She purchased some food rations and a mysterious brass ring (to go with the Ring of Protection +1 she'd found earlier and identified with a scroll). Among the piles of orc bodies, she had discovered a suit of ring mail +8--not bad for Level 3.
Alas, her brashness was her undoing. Coming across another scroll, she read it aloud and was told by a mysterious voice that she was being punished for misbehavior. She found an iron ball shackled to her leg; she could pick it up but otherwise not get rid of it [seriously: is there any way?].
|If the game would let you name the ball "Irene," NetHack would be awfully true to life.|
Her despondence grew to annoyance when her stomach started growling for the umpteenth time. Eying her rations--which included pizza and an egg--she decided to save her food and defy the universe with the unthinkable. She stripped the armor and clothing off a slain hobgoblin, roasted it over an open flame, and sank her teeth into its flesh. It did not agree with her. She died clutching her stomach and cursing the names of her Norse gods.
|That's putting it mildly.|
2. Grey Star the Wizard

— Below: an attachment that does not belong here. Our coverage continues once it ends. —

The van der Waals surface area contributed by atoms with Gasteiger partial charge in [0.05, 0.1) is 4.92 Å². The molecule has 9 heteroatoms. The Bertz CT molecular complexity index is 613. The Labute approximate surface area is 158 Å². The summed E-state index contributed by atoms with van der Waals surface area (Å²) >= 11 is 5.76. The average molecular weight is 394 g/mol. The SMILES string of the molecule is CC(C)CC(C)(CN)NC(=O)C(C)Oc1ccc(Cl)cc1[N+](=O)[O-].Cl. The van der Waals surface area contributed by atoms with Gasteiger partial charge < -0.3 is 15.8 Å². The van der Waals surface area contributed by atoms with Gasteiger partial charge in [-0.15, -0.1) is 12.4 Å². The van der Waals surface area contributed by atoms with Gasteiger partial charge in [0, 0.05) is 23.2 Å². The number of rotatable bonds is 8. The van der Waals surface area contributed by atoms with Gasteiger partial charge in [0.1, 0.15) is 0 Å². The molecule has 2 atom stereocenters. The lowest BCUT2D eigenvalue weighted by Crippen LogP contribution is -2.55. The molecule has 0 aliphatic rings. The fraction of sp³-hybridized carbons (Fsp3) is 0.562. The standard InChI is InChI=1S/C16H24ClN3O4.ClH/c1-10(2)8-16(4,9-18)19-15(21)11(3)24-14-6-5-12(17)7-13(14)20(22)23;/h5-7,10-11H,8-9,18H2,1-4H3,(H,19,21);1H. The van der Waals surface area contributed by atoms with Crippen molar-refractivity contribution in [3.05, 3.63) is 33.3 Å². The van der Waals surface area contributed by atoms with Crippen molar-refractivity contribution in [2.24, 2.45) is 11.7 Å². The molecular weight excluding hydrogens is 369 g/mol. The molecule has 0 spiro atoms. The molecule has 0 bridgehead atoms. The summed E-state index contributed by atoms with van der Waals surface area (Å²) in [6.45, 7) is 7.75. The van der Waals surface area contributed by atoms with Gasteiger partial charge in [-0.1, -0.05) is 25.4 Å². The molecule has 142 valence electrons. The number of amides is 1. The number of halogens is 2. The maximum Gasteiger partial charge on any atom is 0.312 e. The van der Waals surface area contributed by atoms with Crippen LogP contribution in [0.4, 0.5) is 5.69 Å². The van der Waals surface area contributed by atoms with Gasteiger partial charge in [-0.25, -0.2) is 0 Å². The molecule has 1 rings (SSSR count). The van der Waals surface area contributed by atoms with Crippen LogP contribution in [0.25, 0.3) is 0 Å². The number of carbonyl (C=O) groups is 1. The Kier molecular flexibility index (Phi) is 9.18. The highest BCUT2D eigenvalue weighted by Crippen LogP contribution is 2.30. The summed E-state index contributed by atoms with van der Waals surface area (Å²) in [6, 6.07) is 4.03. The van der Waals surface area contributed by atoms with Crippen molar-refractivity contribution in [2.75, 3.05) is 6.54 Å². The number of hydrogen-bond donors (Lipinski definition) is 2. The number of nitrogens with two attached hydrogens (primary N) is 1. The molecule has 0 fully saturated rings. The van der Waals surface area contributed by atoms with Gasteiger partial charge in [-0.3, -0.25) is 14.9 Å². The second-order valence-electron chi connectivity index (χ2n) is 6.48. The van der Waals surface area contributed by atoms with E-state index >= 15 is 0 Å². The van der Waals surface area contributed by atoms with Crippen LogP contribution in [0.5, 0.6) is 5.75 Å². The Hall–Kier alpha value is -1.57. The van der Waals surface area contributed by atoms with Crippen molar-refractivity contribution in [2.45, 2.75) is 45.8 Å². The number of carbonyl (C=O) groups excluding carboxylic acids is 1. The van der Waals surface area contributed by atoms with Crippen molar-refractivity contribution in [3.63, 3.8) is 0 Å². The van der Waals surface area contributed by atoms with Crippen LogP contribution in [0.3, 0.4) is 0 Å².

Grey Star began with a pile of magic items: spellbooks with create familiar, force bolt, and sleep; scrolls of teleportation, light, and remove curse; a potion of invisiblity; rings of conflict and stealth; and wands of polymorph and "nothing." Only the "Ring of Conflict" and the "Wand of Nothing" were real mysteries. In the first room, he found a second Scroll of Remove Curse and a pile of rocks for throwing. He quickly transcribed the spells in the spellbooks to his memory. Encountering a floating eye upon leaving the room, he tested out force bolt but was told he "goofed up" and then his measly 2 magic points were gone. He had to defeat the floating eye with his dagger like a common warrior. [At least the spell points regenerate fast.] The spell served him well in the next room, though, on a hobgoblin, and he kept using it on other foes until a message warned him that the spell "was starting to look well-used" [do spells run out in this game?] Things were nonetheless looking good for Grey Star until his stomach began to growl and he realized he didn't have any food. In desperation, he ate the corpse of an acid blob, but it just made him sick. Growing weaker by the moment, he fainted in front of a jackal and died at the wild canine's canines.